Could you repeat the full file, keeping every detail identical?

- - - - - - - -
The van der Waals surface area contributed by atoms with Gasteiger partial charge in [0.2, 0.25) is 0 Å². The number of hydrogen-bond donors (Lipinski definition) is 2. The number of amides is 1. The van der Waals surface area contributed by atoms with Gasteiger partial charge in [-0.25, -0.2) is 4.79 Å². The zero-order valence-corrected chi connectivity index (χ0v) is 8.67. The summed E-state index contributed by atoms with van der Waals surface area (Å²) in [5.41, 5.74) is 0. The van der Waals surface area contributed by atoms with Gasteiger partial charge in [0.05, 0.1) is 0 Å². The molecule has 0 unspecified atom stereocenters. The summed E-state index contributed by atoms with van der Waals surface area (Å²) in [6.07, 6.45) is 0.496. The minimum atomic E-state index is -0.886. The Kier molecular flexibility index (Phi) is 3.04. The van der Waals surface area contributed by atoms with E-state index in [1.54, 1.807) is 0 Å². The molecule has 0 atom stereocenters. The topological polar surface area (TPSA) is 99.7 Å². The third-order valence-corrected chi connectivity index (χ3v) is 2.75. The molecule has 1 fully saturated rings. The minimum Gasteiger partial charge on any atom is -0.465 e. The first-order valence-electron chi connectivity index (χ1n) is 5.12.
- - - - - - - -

The van der Waals surface area contributed by atoms with Gasteiger partial charge in [0.2, 0.25) is 0 Å². The number of hydrogen-bond donors (Lipinski definition) is 2. The number of amides is 1. The van der Waals surface area contributed by atoms with Gasteiger partial charge in [-0.25, -0.2) is 4.79 Å². The zero-order valence-corrected chi connectivity index (χ0v) is 8.67. The summed E-state index contributed by atoms with van der Waals surface area (Å²) in [5.41, 5.74) is 0. The van der Waals surface area contributed by atoms with Gasteiger partial charge in [0.05, 0.1) is 0 Å². The molecule has 0 unspecified atom stereocenters. The summed E-state index contributed by atoms with van der Waals surface area (Å²) in [6.07, 6.45) is 0.496. The minimum atomic E-state index is -0.886. The Kier molecular flexibility index (Phi) is 3.04. The van der Waals surface area contributed by atoms with E-state index in [1.54, 1.807) is 0 Å². The molecule has 0 atom stereocenters. The topological polar surface area (TPSA) is 99.7 Å². The third-order valence-corrected chi connectivity index (χ3v) is 2.75. The molecule has 1 fully saturated rings. The minimum Gasteiger partial charge on any atom is -0.465 e. The first-order valence-electron chi connectivity index (χ1n) is 5.12.